Yet, even with such stark data points and tribunal outcomes, there’s little accountability among NHS leaders for these failings. We don’t need more data or “granularity” to highlight the problem. We now just need data to track progress on dealing with these failings and to hold to the fire the feet of those whose job it is to tackle these inequalities but have done nothing.

In the face of data and these individual cases of distress, it’s a shame that the restructuring of the workforce now fails to reference racism specifically and expects inclusion to be everyone’s business. The problem is that, when something is everyone’s business, in reality it’s no one’s. Imagine if diabetes were subsumed into a blanket term such as “long term condition” without a specific focus and leadership: there would be no progress.

The story of Michelle Cox shows the impact on people’s lives, as well as the bravery required to bring these cases forward. Yet it shouldn’t be on the individual to battle a system in this way. It shouldn’t be down to people such as the consultant ophthalmologist Evelyn Mensah and colleagues, such as Samantha Gordon and Akua Rugg, to raise the profile of Valentine Udoye’s case and battle for him. The man lost his family and his health, and we can’t have the same results every year with the same dull responses, without explicitly stating that the racism ingrained in institutions is a problem or recognising that anti-blackness is rife—not just among people of white ethnicity but others too, such as those of South Asian origins.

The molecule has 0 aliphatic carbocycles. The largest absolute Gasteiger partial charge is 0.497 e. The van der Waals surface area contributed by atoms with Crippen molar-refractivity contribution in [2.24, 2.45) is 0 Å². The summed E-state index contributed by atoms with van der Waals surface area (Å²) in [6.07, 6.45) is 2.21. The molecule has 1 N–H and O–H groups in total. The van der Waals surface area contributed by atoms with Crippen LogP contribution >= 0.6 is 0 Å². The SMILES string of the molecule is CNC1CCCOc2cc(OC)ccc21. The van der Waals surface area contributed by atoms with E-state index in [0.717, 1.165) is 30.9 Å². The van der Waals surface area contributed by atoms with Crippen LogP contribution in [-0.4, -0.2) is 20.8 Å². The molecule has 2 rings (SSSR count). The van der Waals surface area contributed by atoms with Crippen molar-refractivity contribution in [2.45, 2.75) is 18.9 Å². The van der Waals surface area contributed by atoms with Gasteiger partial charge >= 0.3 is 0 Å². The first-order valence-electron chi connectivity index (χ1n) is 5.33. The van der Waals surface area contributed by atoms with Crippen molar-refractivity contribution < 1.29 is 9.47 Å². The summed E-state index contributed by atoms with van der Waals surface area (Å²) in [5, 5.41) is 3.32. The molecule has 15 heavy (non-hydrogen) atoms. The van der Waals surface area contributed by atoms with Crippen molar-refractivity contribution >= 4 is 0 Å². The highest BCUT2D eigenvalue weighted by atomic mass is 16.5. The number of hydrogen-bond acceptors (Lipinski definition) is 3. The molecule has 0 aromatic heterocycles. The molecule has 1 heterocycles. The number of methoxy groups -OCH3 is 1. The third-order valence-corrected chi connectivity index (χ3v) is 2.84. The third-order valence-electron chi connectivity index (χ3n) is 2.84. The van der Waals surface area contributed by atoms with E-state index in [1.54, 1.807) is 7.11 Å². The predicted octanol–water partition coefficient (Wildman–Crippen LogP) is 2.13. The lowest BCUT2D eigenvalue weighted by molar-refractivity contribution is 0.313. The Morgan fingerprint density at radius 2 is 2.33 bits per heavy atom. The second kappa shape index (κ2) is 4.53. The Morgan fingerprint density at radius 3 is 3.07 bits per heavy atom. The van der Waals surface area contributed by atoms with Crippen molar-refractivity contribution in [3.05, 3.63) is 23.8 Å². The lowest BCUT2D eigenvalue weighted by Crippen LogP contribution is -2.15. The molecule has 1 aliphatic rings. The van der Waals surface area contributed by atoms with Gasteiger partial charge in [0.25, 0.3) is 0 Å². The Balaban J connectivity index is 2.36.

There are many things we could do, and the researcher Roger Kline has eloquently stated the role that HR teams should play.7 But we also need more fundamental change, and that starts with an apology.

This is the 75th anniversary of the Windrush generation, and there has to be a point when someone stands up and says the keyword: sorry. Say it and acknowledge that we as a health system have failed people from the black community, whether in their health outcomes, career progression, or the way black healthcare workers are treated. Nothing suggests that in 2023 they’re treated on a par with their colleagues, and yet we fail to acknowledge this in public. The education system has failed black trainees, and the workforce has failed black staff—that’s every bit as stark as the data indicate.

Before any healing starts, the leaders of education, workforce, and health systems need to have the humility to be open and honest. Sorry seems to be the hardest word, but leadership is about acknowledging failure and straining every sinew to correct it. Apologise in earnest, say the word racism, commit to antiracism, and speak from your heart if you genuinely want to take the next step. If we’re failing trainees who are black they deserve an apology—it’s no longer a one-off event but a continued pattern of failure, disregard, and nonchalance in the NHS.

Let’s be honest: if we know the data and we haven’t done all possible to bring equity to fellow human beings, and we judge them on the basis of skin colour, then what term should we use for ourselves but racists?


  • Competing interests: see Partha Kar is national specialty adviser, diabetes, and lead of the Medical Workforce Race Equality Standard.

  • Provenance and peer review: Commissioned; not externally peer reviewed.